Railway Bagalkot is connected by a broad gauge railway line (Gadag-Hotgi line) to Bijapur on the South Western Railway (SWR) towards the north and to Gadag junction on the South Western Railway towards the south. Bagalkot is connected with direct trains to Bijapur, Solapur, Gadag, Dharwad, Bellary, Yeshwantpur (Bengaluru), Hubli and Ahmedabad.
Trains from Bagalkot:
Bagalkot is under South Western Railway (SWR)

Following is the complete list of trains running in Solapur Gadag Branch line
Bengaluru <-> Ahmedabad AC Express via Hubli, Bijapur, Solapur
Mysore <—> Shirdi Sainagar Express (via Bengaluru, Bellary, Bijapur, Solapur)
Bengaluru <—> Solapur Gol Gumbaz Express (via Hubli, Bijapur)
Bengaluru <—> Bagalkote Basava Express (via Guntakal, Gulbarga, Solapur, Bijapur)
Solapur <—> Hubli Intercity Express
Hubli <—> Bijapur Intercity Express
Solapur <-> Gadag Passenger
Dharwad <-> Solapur Passenger
Hubli <-> Solapur Passenger

Ananthasayana temple ( in Ananthasayanagudi), Karnataka

Ananthasayana temple in Ananthasayanagudi, Bellary district, Karnataka stat India was constructed by King Krishnadeva Raya (1524 AD) of the Vijayanagara Empirein memory of his deceased son.


Earlier Bellary District was part of Rayala Seema, a region in today's state Andhra Pradesh. With the formation of states based on languages Bellary became part of Karnataka

Travel and transport


  • Bellary is well connected by road to different parts of Karnataka, Andhra Pradesh, Maharashtra and Goa. The following are the major highways passing through the city .

Anekere Chennakesava Temple, Karnataka

Anekere is a village in the southern state of Karnataka, India.  It is located in the Channarayapatna taluk of Hassan district. The village has a Chennakeshava temple built during the Hoysala Empire.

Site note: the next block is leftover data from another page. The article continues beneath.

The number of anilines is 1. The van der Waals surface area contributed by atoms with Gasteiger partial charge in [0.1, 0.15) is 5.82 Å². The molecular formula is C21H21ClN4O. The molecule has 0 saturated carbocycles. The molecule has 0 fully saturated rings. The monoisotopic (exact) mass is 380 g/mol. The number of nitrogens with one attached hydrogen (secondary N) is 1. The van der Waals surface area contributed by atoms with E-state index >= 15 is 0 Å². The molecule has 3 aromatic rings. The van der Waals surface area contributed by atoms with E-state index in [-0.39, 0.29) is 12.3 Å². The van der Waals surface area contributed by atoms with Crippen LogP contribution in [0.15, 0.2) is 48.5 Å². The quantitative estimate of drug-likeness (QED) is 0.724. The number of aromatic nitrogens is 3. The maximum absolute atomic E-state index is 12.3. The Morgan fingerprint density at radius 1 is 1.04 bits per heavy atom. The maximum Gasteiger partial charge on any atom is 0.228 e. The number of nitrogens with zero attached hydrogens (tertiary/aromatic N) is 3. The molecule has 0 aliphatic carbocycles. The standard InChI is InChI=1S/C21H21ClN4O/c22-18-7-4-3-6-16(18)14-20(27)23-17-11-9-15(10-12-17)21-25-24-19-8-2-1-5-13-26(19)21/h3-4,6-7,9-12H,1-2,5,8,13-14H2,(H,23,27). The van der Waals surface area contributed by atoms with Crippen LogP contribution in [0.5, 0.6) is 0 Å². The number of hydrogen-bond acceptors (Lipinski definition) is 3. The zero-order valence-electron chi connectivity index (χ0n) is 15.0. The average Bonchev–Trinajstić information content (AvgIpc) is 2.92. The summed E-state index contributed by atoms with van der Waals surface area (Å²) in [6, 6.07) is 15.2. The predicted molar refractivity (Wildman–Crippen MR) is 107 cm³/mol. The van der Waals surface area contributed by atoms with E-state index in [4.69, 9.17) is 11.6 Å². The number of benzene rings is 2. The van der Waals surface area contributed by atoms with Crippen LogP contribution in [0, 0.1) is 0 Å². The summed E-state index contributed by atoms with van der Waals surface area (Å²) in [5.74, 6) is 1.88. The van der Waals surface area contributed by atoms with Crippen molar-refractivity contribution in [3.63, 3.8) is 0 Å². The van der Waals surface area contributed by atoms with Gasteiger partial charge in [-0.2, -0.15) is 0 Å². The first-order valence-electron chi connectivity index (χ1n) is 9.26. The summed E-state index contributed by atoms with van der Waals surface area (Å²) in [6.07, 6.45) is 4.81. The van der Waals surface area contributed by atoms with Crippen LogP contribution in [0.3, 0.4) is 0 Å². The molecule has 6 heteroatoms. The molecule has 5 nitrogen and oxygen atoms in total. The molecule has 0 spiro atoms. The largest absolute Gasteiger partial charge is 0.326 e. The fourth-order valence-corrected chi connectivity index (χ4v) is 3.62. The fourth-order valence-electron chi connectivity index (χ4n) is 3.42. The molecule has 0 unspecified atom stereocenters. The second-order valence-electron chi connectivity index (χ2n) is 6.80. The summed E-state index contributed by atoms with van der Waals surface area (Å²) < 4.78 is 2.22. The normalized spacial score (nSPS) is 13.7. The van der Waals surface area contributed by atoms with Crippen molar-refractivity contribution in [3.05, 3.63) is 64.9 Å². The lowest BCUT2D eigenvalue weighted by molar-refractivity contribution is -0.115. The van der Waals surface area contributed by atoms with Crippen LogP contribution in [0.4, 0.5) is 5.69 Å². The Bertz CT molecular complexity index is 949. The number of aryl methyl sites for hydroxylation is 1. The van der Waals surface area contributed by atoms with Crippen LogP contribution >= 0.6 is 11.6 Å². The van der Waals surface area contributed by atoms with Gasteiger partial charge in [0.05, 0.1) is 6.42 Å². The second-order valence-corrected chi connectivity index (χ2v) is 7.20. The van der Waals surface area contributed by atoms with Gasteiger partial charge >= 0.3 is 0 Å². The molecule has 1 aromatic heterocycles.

Anekere  is located 5km from Channarayapatna, here the Channakeshava Temple, built in 1119 AD stands majestically, bearing testimony to the skills of architects of the Hoysalas. The temple has been recently renovated to preserve the rich heritege.&Grama Devathe Sri Anekereamma is verry famaus devotees.

Channarayapatna is a town in Hassan district in Karnataka, India. It is an administrative headquarters of a taluk of the same name(Shravanabelagola MLA Constituency). It is located on the MangaloreBangalore National highway 48 in India. It lies at a distance of 148 km from Bangalore and 37 km from the district headquarters, Hassan. The nearest Railway station is at Holenarasipura, which is at a distance of 26 km and Hassan at a distance of 37 km.
Channarayapatna is a transport hub with a national highway NH 48 and 6 state highways intersecting here. The six state highways connect channarayapatna to Mysore, Arsikere, Holenarasipura(2 highways), Tiptur and Shravanabelagola while the national highway connects to Hassan and Mangalore.
Channarayapatna is a junction for pilgrims of lord Bhaghavan Bahubali of Shravanabelagola which is at a distance of 13 km and which is of great historical and cultural interest, nationally and internationally.
In the 1850s, a local chieftain named Channigaraya ruled this town and hence the name became Channarayapatna. There are records to show that the place was also named Kolattooru and Amritanathapura, before becoming Channarayapatna. Channarayapatna Taluk is one of the eight taluks in Hassan district of Karnataka state. The then Holenarasipura palegar “MR Lakkapanayak and his wife Smt.Puttagiraja” was blessed with a child by the grace of Shree Channakeshava swamy. Later in 1600, the palegar Lakkapanayaka gave area’s sourrounding channarayapatna town as “jahagir” to his son “channaraya”. Thus the name Channarayapatna. Channarayapatna Teritorry was under the territorial ruling of Mysore wodeyars

Transport to Hassan


Hassan airport is expected to be operational by 2015 and is expected cater to a passenger capacity of 3 million and cargo capacity of 100,000 ton yearly. The airport will be an aircraft maintenance and modification (AMM) hub.[5]


The Karnataka State Road Transport Corporation operates connecting Hassan with other parts of Karnataka as well as other states. Hassan is connected by road via national highway No. 48 to rest of the country. Hassan having the big KSRTC Bus stand, that bus stand was 2nd bus stand in the INDIA proud to be come from hassan